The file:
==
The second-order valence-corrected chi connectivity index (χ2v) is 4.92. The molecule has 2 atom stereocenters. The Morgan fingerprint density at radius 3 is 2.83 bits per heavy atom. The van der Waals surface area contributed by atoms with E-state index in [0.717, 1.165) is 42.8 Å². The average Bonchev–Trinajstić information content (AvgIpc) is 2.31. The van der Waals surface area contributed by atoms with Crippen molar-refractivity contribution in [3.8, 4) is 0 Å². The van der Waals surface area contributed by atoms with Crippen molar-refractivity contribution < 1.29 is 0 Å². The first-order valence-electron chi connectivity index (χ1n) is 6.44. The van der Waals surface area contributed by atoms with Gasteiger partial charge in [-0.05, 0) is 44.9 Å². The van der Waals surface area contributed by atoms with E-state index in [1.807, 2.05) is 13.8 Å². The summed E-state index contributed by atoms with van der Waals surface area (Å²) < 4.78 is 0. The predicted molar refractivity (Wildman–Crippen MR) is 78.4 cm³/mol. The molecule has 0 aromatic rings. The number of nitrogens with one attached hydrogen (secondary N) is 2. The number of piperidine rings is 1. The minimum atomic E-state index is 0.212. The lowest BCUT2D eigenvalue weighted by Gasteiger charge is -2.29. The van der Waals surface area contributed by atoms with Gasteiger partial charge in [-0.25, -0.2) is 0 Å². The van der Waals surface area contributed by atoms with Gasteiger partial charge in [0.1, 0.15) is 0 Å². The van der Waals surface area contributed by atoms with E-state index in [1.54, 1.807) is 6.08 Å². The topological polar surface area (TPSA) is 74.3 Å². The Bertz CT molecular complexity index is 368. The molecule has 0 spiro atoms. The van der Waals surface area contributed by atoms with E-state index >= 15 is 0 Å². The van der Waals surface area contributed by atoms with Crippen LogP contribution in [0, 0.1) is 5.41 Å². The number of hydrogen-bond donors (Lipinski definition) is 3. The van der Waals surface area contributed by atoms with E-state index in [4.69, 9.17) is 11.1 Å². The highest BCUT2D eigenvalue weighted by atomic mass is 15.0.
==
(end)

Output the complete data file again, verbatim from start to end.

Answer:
The second-order valence-corrected chi connectivity index (χ2v) is 4.92. The molecule has 2 atom stereocenters. The Morgan fingerprint density at radius 3 is 2.83 bits per heavy atom. The van der Waals surface area contributed by atoms with E-state index in [0.717, 1.165) is 42.8 Å². The average Bonchev–Trinajstić information content (AvgIpc) is 2.31. The van der Waals surface area contributed by atoms with Crippen molar-refractivity contribution in [3.8, 4) is 0 Å². The van der Waals surface area contributed by atoms with Crippen molar-refractivity contribution < 1.29 is 0 Å². The first-order valence-electron chi connectivity index (χ1n) is 6.44. The van der Waals surface area contributed by atoms with Gasteiger partial charge in [-0.05, 0) is 44.9 Å². The van der Waals surface area contributed by atoms with E-state index in [1.807, 2.05) is 13.8 Å². The summed E-state index contributed by atoms with van der Waals surface area (Å²) < 4.78 is 0. The predicted molar refractivity (Wildman–Crippen MR) is 78.4 cm³/mol. The molecule has 0 aromatic rings. The number of nitrogens with one attached hydrogen (secondary N) is 2. The number of piperidine rings is 1. The minimum atomic E-state index is 0.212. The lowest BCUT2D eigenvalue weighted by Gasteiger charge is -2.29. The van der Waals surface area contributed by atoms with Gasteiger partial charge in [-0.25, -0.2) is 0 Å². The van der Waals surface area contributed by atoms with Gasteiger partial charge in [0.1, 0.15) is 0 Å². The van der Waals surface area contributed by atoms with E-state index in [1.54, 1.807) is 6.08 Å². The topological polar surface area (TPSA) is 74.3 Å². The Bertz CT molecular complexity index is 368. The molecule has 0 spiro atoms. The van der Waals surface area contributed by atoms with E-state index >= 15 is 0 Å². The van der Waals surface area contributed by atoms with Crippen LogP contribution in [0, 0.1) is 5.41 Å². The number of hydrogen-bond donors (Lipinski definition) is 3. The van der Waals surface area contributed by atoms with E-state index in [4.69, 9.17) is 11.1 Å². The highest BCUT2D eigenvalue weighted by atomic mass is 15.0.